When two public health emergencies collide

8 minute read

How vaccine advocacy, strong partnerships and capacity building can mitigate the impact of covid on tuberculosis care in Papua New Guinea.

Papua New Guinea (PNG) is a geographically, ethnically and linguistically diverse country, with more than 800 languages spoken, and with 87% of the population living rurally and many facing poverty.1

It is also in the top 10 countries with the highest burden of tuberculosis (TB) globally, with the additional challenge of multi-drug-/rifampicin-resistant TB (MDR/RR-TB).2

Covid has overtaken TB as the deadliest single infectious disease worldwide, with 1.8 million recorded deaths globally by the end of 2020,3 compared with 1.4 million estimated TB deaths in 2019.1 With the arrival of covid in PNG, health services, already facing complex challenges from one deadly respiratory infection, were forced to adapt to another. Recently, an outbreak of the highly infectious Delta variant has been confirmed,4, 5 and authorities are battling to prevent suffering and death caused not only by covid, but from the resulting impact to essential health services, including TB care.

TB treatment, especially MDR-TB, is prolonged and burdensome, with 80% of MDR-TB patients and their households globally experiencing catastrophic costs because of their diagnosis2. Despite the availability of new drugs and emerging evidence for shorter treatment regimens, global success rates for treating MDR-TB remain low at 57%2. Deaths from TB are estimated at 4,000 a year in PNG, with an estimated TB incidence of 432 per 100,000 people, more than 60 times that of Australia’s.2

PNG declared a public health emergency in 2014 after identifying three hotspot regions responsible for nearly half of all MDR-TB notifications nationally: South Fly district of Western Province, Gulf Province and National Capital District.6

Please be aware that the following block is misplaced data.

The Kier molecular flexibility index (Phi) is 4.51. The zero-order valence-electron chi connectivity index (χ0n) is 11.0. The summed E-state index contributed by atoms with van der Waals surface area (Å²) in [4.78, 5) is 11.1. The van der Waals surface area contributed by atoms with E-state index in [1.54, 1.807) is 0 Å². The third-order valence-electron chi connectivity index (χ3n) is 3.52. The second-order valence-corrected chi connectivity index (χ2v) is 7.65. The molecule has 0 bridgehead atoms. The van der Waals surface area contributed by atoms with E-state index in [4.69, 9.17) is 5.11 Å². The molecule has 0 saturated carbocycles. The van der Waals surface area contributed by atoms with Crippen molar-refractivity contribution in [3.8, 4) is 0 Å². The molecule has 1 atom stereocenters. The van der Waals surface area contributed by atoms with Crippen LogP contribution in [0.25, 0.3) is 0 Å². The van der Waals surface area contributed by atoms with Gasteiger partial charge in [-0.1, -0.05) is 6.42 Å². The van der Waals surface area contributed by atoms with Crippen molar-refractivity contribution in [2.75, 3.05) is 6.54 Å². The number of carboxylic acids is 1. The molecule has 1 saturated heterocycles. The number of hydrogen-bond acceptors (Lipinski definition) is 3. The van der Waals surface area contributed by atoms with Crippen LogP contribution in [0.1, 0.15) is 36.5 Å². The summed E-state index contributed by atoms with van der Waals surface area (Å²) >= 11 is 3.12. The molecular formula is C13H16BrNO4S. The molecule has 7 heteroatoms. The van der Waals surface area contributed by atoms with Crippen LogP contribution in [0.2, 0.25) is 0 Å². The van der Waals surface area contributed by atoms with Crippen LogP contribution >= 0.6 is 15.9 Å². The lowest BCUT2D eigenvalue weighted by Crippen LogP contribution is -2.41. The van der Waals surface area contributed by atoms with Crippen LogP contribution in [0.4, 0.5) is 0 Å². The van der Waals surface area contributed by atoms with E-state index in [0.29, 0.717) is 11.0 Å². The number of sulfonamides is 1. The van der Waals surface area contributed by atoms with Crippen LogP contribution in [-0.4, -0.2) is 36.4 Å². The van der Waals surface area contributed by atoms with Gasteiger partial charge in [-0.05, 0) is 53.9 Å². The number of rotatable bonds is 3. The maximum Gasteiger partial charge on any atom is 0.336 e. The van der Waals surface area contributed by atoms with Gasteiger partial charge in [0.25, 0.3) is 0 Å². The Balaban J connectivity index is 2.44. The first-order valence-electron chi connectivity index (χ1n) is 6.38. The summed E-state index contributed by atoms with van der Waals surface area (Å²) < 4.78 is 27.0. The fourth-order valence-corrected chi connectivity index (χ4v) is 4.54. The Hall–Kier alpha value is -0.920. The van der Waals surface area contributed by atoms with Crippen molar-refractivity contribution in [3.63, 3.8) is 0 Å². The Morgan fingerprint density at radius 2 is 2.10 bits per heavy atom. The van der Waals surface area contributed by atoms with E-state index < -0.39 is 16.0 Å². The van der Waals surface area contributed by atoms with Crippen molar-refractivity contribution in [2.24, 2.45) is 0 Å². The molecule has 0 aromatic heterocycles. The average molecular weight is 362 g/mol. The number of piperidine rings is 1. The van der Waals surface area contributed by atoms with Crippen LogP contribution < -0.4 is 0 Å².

Daru Island of South Fly district is the outbreak epicentre and the capital of Western Province. In 2015, there were 594 MDR notifications per 100,000 people, and MDR-TB consistently accounts for approximately 20% of all TB cases.6 Molecular epidemiology supports primary transmission of a common outbreak strain over secondary acquisition of resistance through failed treatment.7

In recent years, PNG has made important gains in TB care, including introducing Xpert® MTB/RIF (a rapid molecular test) in 2012 for TB and RR-TB8 diagnosis, reducing reliance on smear microscopy. The introduction of community-based, patient-centred models of care in Daru and Port Moresby have improved treatment outcomes,6 there has been a scale-up of preventive therapy for latent TB infection,8 and gaps in case detection have improved.2

However, the covid pandemic threatens this progress.

The WHO estimates that there were 500,000 additional TB deaths globally and 1.4 million fewer people receiving TB care in 2020 than in 2019.9 This represents a 21% global drop in patients on treatment, disproportionately affecting high-TB burden countries, including PNG’s neighbours Indonesia (42%) and the Philippines (37%).9

The true extent of this impact is unknown in PNG, but there have been reports of increased rates of patients lost to follow up, decreased TB enrolments and interruptions in TB laboratory diagnostic services because of staff becoming unwell or redeployed to support the COVID-19 response. Ongoing research into the impact of covid on PNG essential services is being led by the PNG Institute for Medical Research.10

Initially, the impact of covid in PNG appeared relatively limited, with less than 1000 reported cases by the end of 2020,11 but testing is underutilised, and the true numbers probably well exceed those reported.

In 2021, cases surged and peaked in April. Some health services were scaled back, and a covid field hospital was established in Port Moresby. PNG is currently experiencing another surge with a four-fold increase in reported cases nationally and increased weekly test positivity,12 and with several cases of the Delta variant genetically linked to Indonesian strains.4